US government shutdown is yet to cripple air cargo, but delays could be looming
THE US government shutdown has prompted air cargo associations to raise concerns that the industry will suffer over the short- and long-term if the standoff is not brought to a swift close
THE US government shutdown has prompted air cargo associations to raise concerns that the industry will suffer over the short- and long-term if the standoff is not brought to a swift close.
Last week, concerns were raised regarding aircraft certification. Daily operations also stand to be impacted if the shutdown continues over the longer term.
In a DHL Resilience360 post, the company said the extended shutdown is at the point 'where further continuation will have noticeable impact on supply chains,' reported Air Cargo World, New York.
Although, many US Customs and Border Patrol (CBP) and Transportation Security Administration (TSA) staff are continuing to work without pay to perform essential security operations related to aviation, many federal contractors are responsible for less front-facing tasks that are still vital, such as database and information updates.
The TSA said that unscheduled absences are up slightly compared to the same time last year and that many employees are reporting they are unable to work due to financial hardships.
As the DHL post noted: 'While essential employee provisions and automated flagging serve as an important contingency measure, further slowdowns by TSA employees, whose responsibilities include outbound shipment inspection, could be a sign of similar operational slowdowns to come.'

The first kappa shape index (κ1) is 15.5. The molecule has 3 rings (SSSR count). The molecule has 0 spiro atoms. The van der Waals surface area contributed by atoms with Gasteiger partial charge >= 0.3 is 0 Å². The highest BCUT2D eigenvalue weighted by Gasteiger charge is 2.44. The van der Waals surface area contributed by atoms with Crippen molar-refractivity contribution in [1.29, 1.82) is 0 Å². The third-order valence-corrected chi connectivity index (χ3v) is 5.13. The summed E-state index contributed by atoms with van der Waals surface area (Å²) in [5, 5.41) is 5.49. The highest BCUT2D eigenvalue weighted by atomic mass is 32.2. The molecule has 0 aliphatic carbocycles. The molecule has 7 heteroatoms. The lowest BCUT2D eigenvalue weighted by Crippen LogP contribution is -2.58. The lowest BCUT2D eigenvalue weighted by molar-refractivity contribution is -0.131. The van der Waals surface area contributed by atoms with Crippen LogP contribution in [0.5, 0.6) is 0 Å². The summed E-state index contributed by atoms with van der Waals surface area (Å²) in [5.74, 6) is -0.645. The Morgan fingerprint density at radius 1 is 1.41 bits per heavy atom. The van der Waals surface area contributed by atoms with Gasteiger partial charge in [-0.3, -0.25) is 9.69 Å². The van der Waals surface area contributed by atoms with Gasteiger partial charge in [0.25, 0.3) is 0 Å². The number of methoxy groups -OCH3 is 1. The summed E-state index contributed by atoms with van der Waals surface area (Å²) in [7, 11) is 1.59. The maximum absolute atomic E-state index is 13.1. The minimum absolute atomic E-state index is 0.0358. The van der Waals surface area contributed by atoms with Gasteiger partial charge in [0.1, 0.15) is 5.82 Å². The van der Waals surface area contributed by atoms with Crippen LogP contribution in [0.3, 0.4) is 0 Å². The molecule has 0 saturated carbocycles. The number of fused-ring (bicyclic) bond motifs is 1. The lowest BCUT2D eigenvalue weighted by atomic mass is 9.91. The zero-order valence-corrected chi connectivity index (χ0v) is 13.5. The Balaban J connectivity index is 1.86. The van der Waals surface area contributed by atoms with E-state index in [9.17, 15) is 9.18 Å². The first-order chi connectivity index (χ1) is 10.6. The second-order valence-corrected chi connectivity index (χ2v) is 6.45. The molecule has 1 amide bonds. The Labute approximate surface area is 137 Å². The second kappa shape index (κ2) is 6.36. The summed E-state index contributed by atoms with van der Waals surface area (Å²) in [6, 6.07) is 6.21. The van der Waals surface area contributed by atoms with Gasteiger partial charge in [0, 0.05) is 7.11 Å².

So far, the impact on cargo screening at major US airports seems minimal. Airforwarders Association executive director Brandon Fried told Air Cargo World that is likely due to air cargo operations being less reliant on TSA screening on a daily basis than on the passenger side.
According to Mr Fried, thanks to earlier efforts from the industry to work with the US Congress, the sector is able to pre-screen a significant portion of air cargo before it arrives at airports, with 50 per cent of cargo transported in the bellyholds of passenger aircraft arriving pre-screened.
The recent approval for K9 screening also came just in time, Mr Fried added, to enable the industry to handle a good part of its own screening during the government shutdown.
However, the air cargo industry still relies on federal employees currently furloughed or working without pay for many other functions, including guidance on routine security screening, permit renewals, application processing and certain export licenses required from the Department of Defense.
'Although day-to-day operations are still ongoing for those employees deemed essential, needed guidance and more complex processes are falling by the wayside during the shutdown,' the report added.